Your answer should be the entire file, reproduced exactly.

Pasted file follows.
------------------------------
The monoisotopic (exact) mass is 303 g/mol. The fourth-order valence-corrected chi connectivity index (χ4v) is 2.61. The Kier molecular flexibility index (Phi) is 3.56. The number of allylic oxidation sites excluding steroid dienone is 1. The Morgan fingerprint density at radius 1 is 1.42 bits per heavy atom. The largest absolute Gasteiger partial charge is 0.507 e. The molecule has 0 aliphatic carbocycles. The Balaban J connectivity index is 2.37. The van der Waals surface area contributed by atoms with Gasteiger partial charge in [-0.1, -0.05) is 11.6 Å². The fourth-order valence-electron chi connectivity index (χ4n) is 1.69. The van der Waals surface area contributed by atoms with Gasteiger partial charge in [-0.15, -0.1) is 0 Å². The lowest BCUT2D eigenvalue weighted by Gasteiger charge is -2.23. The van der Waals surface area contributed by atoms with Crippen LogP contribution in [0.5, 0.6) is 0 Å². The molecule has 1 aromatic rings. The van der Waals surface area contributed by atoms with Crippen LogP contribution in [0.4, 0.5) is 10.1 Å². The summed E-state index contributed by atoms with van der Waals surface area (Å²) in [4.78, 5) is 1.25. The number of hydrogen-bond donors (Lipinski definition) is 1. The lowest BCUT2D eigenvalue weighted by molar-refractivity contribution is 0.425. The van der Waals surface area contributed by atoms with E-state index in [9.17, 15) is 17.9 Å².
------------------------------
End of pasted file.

The monoisotopic (exact) mass is 303 g/mol. The fourth-order valence-corrected chi connectivity index (χ4v) is 2.61. The Kier molecular flexibility index (Phi) is 3.56. The number of allylic oxidation sites excluding steroid dienone is 1. The Morgan fingerprint density at radius 1 is 1.42 bits per heavy atom. The largest absolute Gasteiger partial charge is 0.507 e. The molecule has 0 aliphatic carbocycles. The Balaban J connectivity index is 2.37. The van der Waals surface area contributed by atoms with Gasteiger partial charge in [-0.1, -0.05) is 11.6 Å². The fourth-order valence-electron chi connectivity index (χ4n) is 1.69. The van der Waals surface area contributed by atoms with Gasteiger partial charge in [-0.15, -0.1) is 0 Å². The lowest BCUT2D eigenvalue weighted by Gasteiger charge is -2.23. The van der Waals surface area contributed by atoms with Crippen LogP contribution in [0.5, 0.6) is 0 Å². The molecule has 1 aromatic rings. The van der Waals surface area contributed by atoms with Crippen LogP contribution in [0.4, 0.5) is 10.1 Å². The summed E-state index contributed by atoms with van der Waals surface area (Å²) in [4.78, 5) is 1.25. The number of hydrogen-bond donors (Lipinski definition) is 1. The lowest BCUT2D eigenvalue weighted by molar-refractivity contribution is 0.425. The van der Waals surface area contributed by atoms with E-state index in [9.17, 15) is 17.9 Å².